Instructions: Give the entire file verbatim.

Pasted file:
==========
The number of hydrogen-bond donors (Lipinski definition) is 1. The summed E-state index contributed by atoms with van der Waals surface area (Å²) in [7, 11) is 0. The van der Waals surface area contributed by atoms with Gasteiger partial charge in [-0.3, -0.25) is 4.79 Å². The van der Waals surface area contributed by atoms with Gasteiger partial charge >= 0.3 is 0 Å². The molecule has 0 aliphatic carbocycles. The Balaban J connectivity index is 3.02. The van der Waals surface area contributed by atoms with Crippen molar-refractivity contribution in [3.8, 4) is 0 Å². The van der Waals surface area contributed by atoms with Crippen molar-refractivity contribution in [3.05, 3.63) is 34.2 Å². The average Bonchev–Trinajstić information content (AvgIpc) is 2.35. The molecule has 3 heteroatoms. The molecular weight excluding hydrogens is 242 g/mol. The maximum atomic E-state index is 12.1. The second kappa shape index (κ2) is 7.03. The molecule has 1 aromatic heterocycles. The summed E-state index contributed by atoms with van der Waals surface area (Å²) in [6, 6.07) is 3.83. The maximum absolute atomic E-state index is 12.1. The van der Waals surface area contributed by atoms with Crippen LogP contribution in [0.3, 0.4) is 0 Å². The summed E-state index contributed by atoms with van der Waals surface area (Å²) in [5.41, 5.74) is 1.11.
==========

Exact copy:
The number of hydrogen-bond donors (Lipinski definition) is 1. The summed E-state index contributed by atoms with van der Waals surface area (Å²) in [7, 11) is 0. The van der Waals surface area contributed by atoms with Gasteiger partial charge in [-0.3, -0.25) is 4.79 Å². The van der Waals surface area contributed by atoms with Gasteiger partial charge >= 0.3 is 0 Å². The molecule has 0 aliphatic carbocycles. The Balaban J connectivity index is 3.02. The van der Waals surface area contributed by atoms with Crippen molar-refractivity contribution in [3.8, 4) is 0 Å². The van der Waals surface area contributed by atoms with Crippen molar-refractivity contribution in [3.05, 3.63) is 34.2 Å². The average Bonchev–Trinajstić information content (AvgIpc) is 2.35. The molecule has 3 heteroatoms. The molecular weight excluding hydrogens is 242 g/mol. The maximum atomic E-state index is 12.1. The second kappa shape index (κ2) is 7.03. The molecule has 1 aromatic heterocycles. The summed E-state index contributed by atoms with van der Waals surface area (Å²) in [6, 6.07) is 3.83. The maximum absolute atomic E-state index is 12.1. The van der Waals surface area contributed by atoms with Crippen LogP contribution in [0.3, 0.4) is 0 Å². The summed E-state index contributed by atoms with van der Waals surface area (Å²) in [5.41, 5.74) is 1.11.